This past weekend I purchased two (pretty expensive) Prime ribeye steaks. I seared each steak on very high heat for about 30 seconds per side, then put them in a plastic bag. The sous-vide was set to 134 (medium rare) and I left the steaks to cook for just over 3 hours (they were both 1.5" thick, uncooked). I then took them out of the plastic bags and seared them a second time before serving them.
One steak appeared to be cooked pretty evenly but the flesh in other steak had two distinct colors. About half of it was significantly brighter (red) than the other half, which looked more pink. This is very disappointing as I thought that sous-vide was pretty much a foolproof method of cooking steaks. Has anyone else experience this? Any idea what I might need to do differently next time?
I took a picture of it right before it was gone (I didn’t think of taking a picture right after cutting into the steak but it gives you a pretty good idea of the color difference).
P.S. Yes, both steaks were fully submerged the entire time
It’s quite possible that the steaks came from two different animals, or, if from the same animal, were not adjacent cuts. That could easily lead to different results. Also, even if they were both submerged, I assume they were both close together, so steak #1 may have had more direct water flow, while the other not so much. When I do two steaks, I make sure there’s a lot fof space between them and I also reverse their position for consistency.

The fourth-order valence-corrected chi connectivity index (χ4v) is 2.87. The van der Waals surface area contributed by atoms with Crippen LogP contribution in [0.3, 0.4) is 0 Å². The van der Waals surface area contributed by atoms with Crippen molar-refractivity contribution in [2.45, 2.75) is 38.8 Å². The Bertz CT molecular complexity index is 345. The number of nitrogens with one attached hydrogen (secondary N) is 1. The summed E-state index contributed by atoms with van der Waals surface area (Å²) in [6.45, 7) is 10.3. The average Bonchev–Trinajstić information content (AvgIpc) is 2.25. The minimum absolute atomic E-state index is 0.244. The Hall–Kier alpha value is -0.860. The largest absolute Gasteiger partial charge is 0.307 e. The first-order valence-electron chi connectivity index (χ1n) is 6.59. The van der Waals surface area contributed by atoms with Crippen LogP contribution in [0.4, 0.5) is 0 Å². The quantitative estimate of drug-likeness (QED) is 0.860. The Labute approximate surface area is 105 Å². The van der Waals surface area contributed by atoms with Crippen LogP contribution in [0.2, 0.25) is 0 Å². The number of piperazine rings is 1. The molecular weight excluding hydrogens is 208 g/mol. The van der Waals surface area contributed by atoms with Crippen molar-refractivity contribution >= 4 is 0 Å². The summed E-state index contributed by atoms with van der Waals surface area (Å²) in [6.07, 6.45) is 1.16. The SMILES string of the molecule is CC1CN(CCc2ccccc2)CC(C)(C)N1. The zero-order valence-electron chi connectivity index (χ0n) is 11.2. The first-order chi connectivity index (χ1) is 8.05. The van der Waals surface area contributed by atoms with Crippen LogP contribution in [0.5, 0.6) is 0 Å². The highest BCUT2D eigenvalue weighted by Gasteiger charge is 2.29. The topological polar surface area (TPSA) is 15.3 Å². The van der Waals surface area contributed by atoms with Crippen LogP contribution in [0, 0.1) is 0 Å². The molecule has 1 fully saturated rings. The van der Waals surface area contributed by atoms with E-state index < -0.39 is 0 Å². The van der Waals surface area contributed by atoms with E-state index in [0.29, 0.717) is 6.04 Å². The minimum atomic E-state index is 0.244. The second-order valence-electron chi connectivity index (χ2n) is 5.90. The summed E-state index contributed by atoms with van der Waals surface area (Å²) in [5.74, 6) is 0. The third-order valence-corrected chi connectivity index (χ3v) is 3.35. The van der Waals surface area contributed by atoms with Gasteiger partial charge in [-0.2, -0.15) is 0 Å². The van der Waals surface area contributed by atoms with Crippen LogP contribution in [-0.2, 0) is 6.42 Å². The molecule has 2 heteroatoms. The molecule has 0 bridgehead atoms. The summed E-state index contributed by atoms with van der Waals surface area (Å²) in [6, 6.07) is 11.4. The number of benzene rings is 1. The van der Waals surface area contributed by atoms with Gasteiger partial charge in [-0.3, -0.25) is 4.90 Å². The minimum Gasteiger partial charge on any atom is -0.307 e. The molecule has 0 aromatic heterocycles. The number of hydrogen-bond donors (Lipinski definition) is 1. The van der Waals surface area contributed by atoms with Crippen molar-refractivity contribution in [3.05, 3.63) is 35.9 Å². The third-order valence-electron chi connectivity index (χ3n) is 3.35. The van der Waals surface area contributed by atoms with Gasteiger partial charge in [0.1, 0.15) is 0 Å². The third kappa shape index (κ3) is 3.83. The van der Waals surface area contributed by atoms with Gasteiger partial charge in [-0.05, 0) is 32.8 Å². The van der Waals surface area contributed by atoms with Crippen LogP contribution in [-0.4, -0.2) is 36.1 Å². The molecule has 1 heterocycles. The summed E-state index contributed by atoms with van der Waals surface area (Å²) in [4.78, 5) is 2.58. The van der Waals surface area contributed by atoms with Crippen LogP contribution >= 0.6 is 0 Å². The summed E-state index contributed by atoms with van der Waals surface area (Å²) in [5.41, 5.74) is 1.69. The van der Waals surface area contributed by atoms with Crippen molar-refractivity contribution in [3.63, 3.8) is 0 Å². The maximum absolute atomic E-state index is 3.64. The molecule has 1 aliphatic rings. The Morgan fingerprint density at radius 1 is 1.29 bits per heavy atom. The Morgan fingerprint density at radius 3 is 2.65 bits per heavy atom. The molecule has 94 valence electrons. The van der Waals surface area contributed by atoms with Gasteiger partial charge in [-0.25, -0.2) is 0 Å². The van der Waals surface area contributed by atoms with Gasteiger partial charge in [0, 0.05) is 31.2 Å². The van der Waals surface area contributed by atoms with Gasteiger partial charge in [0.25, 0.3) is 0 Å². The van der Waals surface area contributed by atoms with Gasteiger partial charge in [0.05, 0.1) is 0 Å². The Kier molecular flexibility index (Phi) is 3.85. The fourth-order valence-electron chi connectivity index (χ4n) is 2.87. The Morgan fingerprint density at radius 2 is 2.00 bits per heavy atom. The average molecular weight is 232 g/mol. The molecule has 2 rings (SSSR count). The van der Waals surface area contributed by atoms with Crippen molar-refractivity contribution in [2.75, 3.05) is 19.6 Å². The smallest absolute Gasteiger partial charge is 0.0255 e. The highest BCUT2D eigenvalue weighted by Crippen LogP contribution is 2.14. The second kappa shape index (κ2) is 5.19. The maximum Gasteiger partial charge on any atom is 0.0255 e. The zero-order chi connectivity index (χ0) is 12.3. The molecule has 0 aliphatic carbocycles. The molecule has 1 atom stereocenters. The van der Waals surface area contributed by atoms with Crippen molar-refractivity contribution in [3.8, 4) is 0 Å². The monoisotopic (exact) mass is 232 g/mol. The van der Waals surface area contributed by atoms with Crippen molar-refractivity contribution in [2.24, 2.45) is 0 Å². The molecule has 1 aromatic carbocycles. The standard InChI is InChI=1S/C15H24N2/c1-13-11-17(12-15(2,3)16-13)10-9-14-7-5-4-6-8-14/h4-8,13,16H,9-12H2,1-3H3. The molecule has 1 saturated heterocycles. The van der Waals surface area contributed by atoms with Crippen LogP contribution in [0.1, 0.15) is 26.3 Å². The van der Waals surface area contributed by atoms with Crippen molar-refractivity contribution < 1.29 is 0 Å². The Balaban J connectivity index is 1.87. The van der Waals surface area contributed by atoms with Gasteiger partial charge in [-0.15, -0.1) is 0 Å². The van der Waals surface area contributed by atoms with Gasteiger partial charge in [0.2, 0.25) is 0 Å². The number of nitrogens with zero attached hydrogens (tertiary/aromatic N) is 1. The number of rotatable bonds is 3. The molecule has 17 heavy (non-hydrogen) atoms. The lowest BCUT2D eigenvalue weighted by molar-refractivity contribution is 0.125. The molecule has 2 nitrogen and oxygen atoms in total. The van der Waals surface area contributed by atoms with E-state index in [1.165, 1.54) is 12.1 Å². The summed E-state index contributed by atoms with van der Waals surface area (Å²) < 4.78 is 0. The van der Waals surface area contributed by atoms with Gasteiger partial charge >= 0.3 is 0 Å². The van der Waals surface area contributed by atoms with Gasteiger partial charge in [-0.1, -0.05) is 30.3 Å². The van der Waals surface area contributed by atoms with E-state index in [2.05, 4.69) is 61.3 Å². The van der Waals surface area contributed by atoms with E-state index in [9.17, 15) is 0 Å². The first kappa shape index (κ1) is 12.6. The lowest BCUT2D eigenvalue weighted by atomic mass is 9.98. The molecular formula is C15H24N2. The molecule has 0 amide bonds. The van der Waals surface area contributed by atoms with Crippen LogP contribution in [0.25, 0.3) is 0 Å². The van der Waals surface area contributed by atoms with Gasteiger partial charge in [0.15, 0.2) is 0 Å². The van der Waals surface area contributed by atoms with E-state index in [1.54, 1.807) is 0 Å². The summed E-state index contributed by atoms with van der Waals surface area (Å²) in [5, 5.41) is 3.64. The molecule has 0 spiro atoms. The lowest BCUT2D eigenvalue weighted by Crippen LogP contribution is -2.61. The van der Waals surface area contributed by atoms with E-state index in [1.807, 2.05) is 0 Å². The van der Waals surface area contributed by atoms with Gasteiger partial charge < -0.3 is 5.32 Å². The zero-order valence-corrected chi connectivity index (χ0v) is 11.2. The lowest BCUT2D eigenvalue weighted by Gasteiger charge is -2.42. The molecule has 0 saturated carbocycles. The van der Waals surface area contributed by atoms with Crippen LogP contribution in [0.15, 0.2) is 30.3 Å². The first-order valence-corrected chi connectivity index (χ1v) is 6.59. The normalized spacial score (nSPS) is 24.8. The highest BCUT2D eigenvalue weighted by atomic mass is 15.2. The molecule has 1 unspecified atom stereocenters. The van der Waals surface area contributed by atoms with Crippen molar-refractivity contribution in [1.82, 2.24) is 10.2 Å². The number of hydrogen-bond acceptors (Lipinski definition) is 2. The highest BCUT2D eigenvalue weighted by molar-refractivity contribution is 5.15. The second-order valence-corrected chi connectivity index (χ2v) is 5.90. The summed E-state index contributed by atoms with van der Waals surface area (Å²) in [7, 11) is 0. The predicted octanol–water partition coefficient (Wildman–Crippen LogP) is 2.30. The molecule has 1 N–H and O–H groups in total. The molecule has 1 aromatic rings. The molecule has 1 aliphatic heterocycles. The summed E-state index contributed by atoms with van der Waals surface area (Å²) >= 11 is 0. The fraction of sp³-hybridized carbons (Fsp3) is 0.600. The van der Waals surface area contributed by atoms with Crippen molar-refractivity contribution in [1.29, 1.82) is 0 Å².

While it may not have anything to do with your results, I never sear the steaks before sous viding them, only after, and only on a charcoal grill with super-hot coals, for no more than 1 minute per side. This has never failed. BTW, the cuts I use are the prime sirloin from Costco - not the rib-eye. Great price (around 9 bucks a lb) and great taste, though sometimes a bit on the tough side.
Next time, I bet if you take the temp of both steaks using a precision thermometer you will find that they are exactly the same. If so, the sous vide part worked perfectly.
Also @roman don’t forget to dry your steaks thoroughly with paper towels before searing post-cook to get the perfect crust. I’ve also had great success with 36 hour chuck steak. Good luck!
This maybe somewhat off topic, I had a great success with chuck roast last night. 36 hours at 132F, wiped dry on both sides then finished under the broiler for less than a minute on each side. the photo does not do it justice… [missing image removed]
@bigfish3 Looks amazing - long cook, too! Did you use the cooler for it to keep it insulated?